RetractionVsNIHsuccessWell this is provocative. One James Hicks has a new opinion bit in The Scientist that covers the usual ground about ethics, paper retractions and the like in the sciences. It laments several decades of “Responsible Conduct of Research” training and the apparent utter failure of this to do anything about scientific misconduct. Dr. Hicks has also come up with a very provocative and truthy graph. From the article it appears to plot annual data from 1997 to 2011 in which the retraction rate (from this Nature article) is plotted against the NIH Success Rate (from Science Insider).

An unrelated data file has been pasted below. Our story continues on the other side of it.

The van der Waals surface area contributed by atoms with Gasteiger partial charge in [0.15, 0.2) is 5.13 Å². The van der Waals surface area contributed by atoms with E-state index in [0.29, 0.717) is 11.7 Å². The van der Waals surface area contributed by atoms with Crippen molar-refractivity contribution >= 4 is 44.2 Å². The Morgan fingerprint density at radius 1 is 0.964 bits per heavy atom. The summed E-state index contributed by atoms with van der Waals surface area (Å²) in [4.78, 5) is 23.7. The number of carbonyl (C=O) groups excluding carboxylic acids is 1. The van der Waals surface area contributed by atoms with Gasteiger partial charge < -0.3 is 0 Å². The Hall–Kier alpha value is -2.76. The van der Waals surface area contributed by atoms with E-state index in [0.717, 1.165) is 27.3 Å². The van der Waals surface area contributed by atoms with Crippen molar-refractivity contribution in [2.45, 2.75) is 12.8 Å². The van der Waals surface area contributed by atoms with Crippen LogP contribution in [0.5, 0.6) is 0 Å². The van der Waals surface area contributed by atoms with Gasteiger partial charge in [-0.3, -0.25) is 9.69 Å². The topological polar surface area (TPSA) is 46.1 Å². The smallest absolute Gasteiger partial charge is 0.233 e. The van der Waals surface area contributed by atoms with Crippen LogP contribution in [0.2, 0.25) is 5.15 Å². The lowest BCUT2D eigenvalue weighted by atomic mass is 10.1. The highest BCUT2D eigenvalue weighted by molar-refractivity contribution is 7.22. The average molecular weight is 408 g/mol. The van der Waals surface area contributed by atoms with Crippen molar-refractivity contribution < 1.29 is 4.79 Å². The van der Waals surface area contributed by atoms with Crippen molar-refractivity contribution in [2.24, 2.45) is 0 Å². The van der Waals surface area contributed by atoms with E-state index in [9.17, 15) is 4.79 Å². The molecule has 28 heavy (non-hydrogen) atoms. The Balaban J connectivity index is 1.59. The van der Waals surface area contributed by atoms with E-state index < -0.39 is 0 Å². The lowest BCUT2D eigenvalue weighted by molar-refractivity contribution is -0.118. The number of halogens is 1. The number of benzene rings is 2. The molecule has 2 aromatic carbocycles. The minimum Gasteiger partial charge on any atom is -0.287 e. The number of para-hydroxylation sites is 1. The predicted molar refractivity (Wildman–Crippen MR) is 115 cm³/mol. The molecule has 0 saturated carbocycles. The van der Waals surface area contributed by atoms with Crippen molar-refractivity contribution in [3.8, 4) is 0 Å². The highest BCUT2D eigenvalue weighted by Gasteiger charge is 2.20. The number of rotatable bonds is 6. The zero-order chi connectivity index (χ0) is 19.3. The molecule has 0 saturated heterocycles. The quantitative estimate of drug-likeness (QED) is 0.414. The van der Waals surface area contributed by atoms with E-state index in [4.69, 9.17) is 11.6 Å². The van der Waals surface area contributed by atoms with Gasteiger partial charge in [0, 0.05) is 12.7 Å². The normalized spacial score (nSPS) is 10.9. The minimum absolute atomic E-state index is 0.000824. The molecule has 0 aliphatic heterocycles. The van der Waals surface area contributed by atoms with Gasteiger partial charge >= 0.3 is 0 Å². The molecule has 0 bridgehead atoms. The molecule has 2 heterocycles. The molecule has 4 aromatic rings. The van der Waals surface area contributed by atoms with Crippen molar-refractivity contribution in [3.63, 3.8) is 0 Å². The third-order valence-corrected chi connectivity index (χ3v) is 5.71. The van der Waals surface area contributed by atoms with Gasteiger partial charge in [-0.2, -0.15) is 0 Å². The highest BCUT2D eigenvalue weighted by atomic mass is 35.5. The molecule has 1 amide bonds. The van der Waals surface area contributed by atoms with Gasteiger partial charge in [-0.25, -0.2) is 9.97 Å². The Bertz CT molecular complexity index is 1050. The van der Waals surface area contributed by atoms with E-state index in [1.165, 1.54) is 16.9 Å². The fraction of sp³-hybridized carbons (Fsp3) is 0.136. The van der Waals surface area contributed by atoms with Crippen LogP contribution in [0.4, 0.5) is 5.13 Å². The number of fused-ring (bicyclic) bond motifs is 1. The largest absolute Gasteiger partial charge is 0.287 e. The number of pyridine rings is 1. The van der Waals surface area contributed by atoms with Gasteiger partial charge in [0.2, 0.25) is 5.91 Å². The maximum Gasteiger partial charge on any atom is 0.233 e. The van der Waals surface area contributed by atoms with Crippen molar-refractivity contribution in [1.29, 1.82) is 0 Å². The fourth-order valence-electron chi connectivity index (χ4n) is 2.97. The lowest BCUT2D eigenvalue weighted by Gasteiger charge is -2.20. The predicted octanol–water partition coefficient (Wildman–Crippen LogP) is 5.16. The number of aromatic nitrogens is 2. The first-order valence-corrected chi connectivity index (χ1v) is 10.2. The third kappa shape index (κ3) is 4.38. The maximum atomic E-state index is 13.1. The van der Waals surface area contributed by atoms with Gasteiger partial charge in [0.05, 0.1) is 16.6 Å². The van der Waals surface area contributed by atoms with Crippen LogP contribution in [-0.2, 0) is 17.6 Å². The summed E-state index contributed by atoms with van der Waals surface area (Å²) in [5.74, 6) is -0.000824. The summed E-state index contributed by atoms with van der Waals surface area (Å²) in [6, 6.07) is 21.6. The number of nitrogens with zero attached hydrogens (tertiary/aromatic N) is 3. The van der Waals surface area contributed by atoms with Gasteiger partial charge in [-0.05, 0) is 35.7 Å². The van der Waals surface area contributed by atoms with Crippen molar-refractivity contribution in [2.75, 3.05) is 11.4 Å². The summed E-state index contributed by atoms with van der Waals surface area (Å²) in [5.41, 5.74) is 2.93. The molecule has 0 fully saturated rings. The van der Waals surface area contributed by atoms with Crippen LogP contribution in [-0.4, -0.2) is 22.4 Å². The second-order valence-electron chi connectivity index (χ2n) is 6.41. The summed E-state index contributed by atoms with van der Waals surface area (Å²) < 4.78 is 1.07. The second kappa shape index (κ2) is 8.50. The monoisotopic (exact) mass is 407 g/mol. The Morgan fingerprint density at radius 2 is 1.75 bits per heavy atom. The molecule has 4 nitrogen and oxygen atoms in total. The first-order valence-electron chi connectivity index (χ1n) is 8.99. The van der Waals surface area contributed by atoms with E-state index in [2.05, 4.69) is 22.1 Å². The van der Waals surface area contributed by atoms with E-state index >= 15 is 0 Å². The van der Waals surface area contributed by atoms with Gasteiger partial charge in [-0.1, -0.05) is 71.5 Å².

Like I said, it appears truthy. Decreasing grant success is associated with increasing retraction rates. Makes a lot of sense. Desperate times drive the weak to desperate measures.

Of course, the huge caveat is the third factor…..time. There has been a lot more attention paid to scientific retractions lately. Nobody knows if increased retraction rates over time are being observed because fraud is up or because detection is up. It is nearly impossible to ever discover this. Since NIH grant success rates have likewise been plummeting as a function of Fiscal Year, the relationship is confounded.